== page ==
I was reading an article from C Level Strategies, “The CEO’s Most Pressing People Challenges” asking CEO’s what they foresee as the most pressing people challenges for the next 10 years. One of the responses by Craig Juengling he got me to thinking not just about the employee challenges but management and C-Level challenges for the future.
As the current management of Baby Boomers retires it may be the expectation that the Gen-Xer’s get to take over the positions, but there is a lot of indication that our bosses will be younger than us. Gen-Xer’s were brought up the same way as the Baby Boomers except we were told that we probably would not have a pension when we retired, like our parents. We were still told that getting a good education would reward us with a good job.
My friends that have had a good job for many years are now finding themselves out of work, highly educated (in fact at one point we were described as the most educated generation in history) and unemployable. When I tell people I stopped counting after my 23rd position I used to feel unworthy of a good position, but now I know I have the skills to be valuable to not only my own two companies but many other companies as well. I am marketable because of my diversity and so are the younger generations.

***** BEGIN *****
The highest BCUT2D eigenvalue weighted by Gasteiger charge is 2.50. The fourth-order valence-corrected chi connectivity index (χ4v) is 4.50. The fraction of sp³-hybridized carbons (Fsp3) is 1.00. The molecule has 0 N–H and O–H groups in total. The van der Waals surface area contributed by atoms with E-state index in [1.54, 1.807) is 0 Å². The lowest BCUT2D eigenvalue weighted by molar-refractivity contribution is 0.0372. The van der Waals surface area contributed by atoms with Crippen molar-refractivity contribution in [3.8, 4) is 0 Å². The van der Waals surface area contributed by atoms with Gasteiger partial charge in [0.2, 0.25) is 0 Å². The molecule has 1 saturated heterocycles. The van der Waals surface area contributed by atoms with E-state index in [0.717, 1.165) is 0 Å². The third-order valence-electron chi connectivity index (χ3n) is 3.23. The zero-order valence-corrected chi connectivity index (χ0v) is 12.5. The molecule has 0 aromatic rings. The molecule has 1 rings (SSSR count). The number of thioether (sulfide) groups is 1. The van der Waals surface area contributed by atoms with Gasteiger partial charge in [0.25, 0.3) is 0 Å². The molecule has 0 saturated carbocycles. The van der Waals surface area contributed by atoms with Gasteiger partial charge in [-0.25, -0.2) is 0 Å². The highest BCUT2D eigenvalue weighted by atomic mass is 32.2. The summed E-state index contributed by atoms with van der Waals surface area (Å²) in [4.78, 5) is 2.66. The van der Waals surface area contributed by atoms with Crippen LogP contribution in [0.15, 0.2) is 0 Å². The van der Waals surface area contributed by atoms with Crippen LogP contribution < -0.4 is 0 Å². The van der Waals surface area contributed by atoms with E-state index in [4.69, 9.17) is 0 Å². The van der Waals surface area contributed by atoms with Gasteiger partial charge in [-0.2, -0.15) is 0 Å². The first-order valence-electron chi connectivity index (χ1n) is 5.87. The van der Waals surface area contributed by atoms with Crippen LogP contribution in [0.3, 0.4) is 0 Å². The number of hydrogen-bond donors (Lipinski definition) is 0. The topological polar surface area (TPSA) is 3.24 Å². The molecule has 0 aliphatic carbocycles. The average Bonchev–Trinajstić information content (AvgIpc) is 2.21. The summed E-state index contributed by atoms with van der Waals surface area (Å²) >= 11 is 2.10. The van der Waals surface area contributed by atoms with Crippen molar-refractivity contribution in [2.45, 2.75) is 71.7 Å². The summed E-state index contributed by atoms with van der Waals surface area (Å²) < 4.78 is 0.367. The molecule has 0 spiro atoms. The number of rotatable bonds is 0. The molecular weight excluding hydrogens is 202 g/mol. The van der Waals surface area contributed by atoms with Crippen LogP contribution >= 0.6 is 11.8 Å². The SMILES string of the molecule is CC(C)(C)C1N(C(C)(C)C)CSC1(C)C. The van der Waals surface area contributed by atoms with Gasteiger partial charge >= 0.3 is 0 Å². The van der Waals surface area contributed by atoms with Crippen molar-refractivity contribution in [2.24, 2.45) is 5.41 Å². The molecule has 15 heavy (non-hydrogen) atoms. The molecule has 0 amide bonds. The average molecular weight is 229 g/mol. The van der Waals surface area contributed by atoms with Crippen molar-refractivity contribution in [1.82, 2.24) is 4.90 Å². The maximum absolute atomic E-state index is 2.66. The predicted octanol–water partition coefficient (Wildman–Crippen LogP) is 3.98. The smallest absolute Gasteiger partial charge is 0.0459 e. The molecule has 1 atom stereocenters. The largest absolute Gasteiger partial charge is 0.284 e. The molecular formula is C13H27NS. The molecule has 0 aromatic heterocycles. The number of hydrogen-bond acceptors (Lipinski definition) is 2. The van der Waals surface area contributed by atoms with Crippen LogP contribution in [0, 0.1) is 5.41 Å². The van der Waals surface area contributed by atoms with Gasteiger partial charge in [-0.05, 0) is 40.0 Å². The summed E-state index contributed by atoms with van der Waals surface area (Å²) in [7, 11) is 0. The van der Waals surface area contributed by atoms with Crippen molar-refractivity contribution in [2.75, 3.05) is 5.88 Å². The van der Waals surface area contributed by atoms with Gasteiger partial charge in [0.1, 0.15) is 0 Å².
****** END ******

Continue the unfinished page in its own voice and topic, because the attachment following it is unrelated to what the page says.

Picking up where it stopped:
The younger generations are not as likely to be told that they will have a job for life. With effective globalization, outsourcing, and automation many of the jobs we thought our children could get as a job do not exist or will not exist when they graduate. They are brought up in a world of whirl-wind change and accept change as a norm. They are more willing, by nature, to accept change, to create progress because they know that progress without change is impossible.
I feel that the Gen-Xer’s will fail to step into their Baby Boomer roles because these roles will not exist and they will not be as willing to accept the acceleration of change required to succeed in this new economy.
So what does this mean for your business? You will need a different mindset around business growth to be competitive in today’s market. Continue to learn, read books like “A Whole New Mind” by Daniel Pink or “The Element” by Ken Robinson to find your passion and hone your right-brain skills so that you will be on the top of your CEO game.
Our next CEO’s will be individuals willing to think critically and creatively and not necessary those with the longest serving record or the most credentials. And my prediction is, with the trend of women starting new business, CEO’s are likely to be women in their 30’s and 40’s.